The two homes had seen their overall data gathering reduce from:

  • 35 -10
  • 33-9

These are quite astounding numbers and, if replicated across all of our homes, have the potential to deliver huge improvements to our users as well as substantial cost savings. A summary table looking at the ‘event’ reductions in these two homes is shown below. See appendices 1 and 2 for the full detail from each location.


The rationale from the feedback given seems to be:

  • Hydrate champions need to be proactive in driving the project.
  • Staffs lack of knowledge about the benefits of hydration
  • Senior managers to be more proactive in the project.
  • It is very clear that where the project has been enthusiastically driven, and the staff has been fully engaged, then some amazing results have been achieved. There is no reason why the extraordinary results from the two homes detailed above could not be repeated in all homes. The key is that our teams want to make it happen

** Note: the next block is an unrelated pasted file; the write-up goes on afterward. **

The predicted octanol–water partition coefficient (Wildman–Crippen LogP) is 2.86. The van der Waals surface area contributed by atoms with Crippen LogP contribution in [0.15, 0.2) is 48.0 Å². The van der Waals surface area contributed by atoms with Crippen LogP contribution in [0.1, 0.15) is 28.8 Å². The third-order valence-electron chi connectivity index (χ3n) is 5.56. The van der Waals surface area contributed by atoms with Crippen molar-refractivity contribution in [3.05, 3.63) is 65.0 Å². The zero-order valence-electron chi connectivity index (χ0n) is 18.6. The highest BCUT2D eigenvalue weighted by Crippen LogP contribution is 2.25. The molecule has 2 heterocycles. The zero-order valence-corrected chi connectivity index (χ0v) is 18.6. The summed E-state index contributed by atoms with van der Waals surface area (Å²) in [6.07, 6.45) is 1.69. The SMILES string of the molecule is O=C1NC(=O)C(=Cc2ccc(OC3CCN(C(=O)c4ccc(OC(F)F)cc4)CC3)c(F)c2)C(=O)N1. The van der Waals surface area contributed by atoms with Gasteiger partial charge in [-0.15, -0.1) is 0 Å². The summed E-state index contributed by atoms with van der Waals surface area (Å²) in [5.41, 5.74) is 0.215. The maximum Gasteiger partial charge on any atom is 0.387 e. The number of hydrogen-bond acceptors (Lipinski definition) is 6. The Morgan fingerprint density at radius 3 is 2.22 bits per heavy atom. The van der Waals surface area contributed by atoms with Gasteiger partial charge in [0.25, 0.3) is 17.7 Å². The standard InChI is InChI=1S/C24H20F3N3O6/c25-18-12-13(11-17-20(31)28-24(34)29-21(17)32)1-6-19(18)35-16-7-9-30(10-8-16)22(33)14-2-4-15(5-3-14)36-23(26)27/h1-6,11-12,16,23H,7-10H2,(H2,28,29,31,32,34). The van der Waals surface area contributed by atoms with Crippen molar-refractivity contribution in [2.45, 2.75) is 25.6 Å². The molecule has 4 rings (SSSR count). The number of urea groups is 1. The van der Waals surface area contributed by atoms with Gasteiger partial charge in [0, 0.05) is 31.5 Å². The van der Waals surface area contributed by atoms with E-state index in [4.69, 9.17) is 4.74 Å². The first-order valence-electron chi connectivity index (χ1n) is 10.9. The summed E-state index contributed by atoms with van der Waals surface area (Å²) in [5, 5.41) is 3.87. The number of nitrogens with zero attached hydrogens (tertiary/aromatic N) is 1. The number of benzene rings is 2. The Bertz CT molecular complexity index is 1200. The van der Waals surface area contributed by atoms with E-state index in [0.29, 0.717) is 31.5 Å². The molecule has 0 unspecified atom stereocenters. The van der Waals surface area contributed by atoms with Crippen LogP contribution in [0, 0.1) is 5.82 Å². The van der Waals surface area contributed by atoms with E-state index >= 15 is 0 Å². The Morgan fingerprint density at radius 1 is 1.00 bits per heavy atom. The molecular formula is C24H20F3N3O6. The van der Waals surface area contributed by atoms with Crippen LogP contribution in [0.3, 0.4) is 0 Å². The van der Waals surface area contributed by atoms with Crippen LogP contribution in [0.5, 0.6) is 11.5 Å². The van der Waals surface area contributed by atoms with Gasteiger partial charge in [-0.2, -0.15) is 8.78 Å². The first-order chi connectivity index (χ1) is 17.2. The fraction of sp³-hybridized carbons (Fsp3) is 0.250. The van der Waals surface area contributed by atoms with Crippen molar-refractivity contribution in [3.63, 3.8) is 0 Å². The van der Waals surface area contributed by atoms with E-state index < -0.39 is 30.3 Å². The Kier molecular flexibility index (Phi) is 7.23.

• Hydrate for Health need to be involved to deliver training to our teams and they are very happy to do this, and the provide back-up support as needed
  • The majority of people used the Sports Hydrant version of the product and it is now in daily use being clipped to walking frames, beds, beds, chairs and so on – the key to use being that it hangs, hooks or clips onto things so that it is always close to hand. It is the ease of access that makes the difference to the users.Examples of where the system has proved successful:
    • Mr DM who had cellulitis in his leg and was receiving daily visits from the district nurses to change the dressings has now been discharged.